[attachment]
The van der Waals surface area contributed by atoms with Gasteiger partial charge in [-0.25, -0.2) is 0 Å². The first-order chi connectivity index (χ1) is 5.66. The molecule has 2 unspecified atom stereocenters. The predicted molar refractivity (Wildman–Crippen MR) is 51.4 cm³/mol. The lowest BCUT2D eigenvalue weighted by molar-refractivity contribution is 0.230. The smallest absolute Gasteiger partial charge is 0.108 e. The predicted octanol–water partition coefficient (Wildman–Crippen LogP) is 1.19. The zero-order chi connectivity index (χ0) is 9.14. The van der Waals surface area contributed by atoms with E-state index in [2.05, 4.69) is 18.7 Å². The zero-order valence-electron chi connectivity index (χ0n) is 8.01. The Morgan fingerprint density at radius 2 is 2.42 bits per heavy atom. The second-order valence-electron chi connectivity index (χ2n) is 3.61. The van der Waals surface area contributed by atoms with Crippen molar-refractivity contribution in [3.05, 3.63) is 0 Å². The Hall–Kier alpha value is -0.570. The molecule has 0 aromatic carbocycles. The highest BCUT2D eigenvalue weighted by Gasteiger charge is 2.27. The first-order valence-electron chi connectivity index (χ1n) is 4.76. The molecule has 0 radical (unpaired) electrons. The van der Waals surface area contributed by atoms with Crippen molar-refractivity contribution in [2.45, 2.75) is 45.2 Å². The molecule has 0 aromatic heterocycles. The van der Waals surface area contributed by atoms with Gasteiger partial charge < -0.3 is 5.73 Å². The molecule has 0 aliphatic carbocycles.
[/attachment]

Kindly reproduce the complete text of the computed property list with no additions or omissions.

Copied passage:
The van der Waals surface area contributed by atoms with Gasteiger partial charge in [-0.25, -0.2) is 0 Å². The first-order chi connectivity index (χ1) is 5.66. The molecule has 2 unspecified atom stereocenters. The predicted molar refractivity (Wildman–Crippen MR) is 51.4 cm³/mol. The lowest BCUT2D eigenvalue weighted by molar-refractivity contribution is 0.230. The smallest absolute Gasteiger partial charge is 0.108 e. The predicted octanol–water partition coefficient (Wildman–Crippen LogP) is 1.19. The zero-order chi connectivity index (χ0) is 9.14. The van der Waals surface area contributed by atoms with E-state index in [2.05, 4.69) is 18.7 Å². The zero-order valence-electron chi connectivity index (χ0n) is 8.01. The Morgan fingerprint density at radius 2 is 2.42 bits per heavy atom. The second-order valence-electron chi connectivity index (χ2n) is 3.61. The van der Waals surface area contributed by atoms with Crippen molar-refractivity contribution in [3.05, 3.63) is 0 Å². The Hall–Kier alpha value is -0.570. The molecule has 0 aromatic carbocycles. The highest BCUT2D eigenvalue weighted by Gasteiger charge is 2.27. The first-order valence-electron chi connectivity index (χ1n) is 4.76. The molecule has 0 radical (unpaired) electrons. The van der Waals surface area contributed by atoms with Crippen molar-refractivity contribution in [2.45, 2.75) is 45.2 Å². The molecule has 0 aromatic heterocycles. The van der Waals surface area contributed by atoms with Gasteiger partial charge < -0.3 is 5.73 Å². The molecule has 0 aliphatic carbocycles.